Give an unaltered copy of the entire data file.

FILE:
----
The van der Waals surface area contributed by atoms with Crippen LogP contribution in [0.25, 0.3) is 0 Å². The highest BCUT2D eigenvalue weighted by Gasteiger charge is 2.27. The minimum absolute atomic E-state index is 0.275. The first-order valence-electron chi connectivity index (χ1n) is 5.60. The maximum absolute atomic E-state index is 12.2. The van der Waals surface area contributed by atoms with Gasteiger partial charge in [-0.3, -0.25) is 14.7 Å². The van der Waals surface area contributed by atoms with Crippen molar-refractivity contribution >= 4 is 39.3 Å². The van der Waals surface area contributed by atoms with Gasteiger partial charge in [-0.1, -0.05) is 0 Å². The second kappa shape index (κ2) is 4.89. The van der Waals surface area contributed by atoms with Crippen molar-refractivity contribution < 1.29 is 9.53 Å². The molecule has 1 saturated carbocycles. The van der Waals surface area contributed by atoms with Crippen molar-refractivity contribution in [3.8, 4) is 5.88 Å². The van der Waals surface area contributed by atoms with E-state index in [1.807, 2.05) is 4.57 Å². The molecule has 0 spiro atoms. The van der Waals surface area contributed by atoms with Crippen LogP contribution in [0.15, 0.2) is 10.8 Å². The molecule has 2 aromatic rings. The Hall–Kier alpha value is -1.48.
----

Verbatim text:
The van der Waals surface area contributed by atoms with Crippen LogP contribution in [0.25, 0.3) is 0 Å². The highest BCUT2D eigenvalue weighted by Gasteiger charge is 2.27. The minimum absolute atomic E-state index is 0.275. The first-order valence-electron chi connectivity index (χ1n) is 5.60. The maximum absolute atomic E-state index is 12.2. The van der Waals surface area contributed by atoms with Gasteiger partial charge in [-0.3, -0.25) is 14.7 Å². The van der Waals surface area contributed by atoms with Crippen molar-refractivity contribution >= 4 is 39.3 Å². The van der Waals surface area contributed by atoms with Gasteiger partial charge in [-0.1, -0.05) is 0 Å². The second kappa shape index (κ2) is 4.89. The van der Waals surface area contributed by atoms with Crippen molar-refractivity contribution < 1.29 is 9.53 Å². The molecule has 1 saturated carbocycles. The van der Waals surface area contributed by atoms with Crippen molar-refractivity contribution in [3.8, 4) is 5.88 Å². The van der Waals surface area contributed by atoms with E-state index in [1.807, 2.05) is 4.57 Å². The molecule has 0 spiro atoms. The van der Waals surface area contributed by atoms with Crippen LogP contribution in [0.15, 0.2) is 10.8 Å². The molecule has 2 aromatic rings. The Hall–Kier alpha value is -1.48.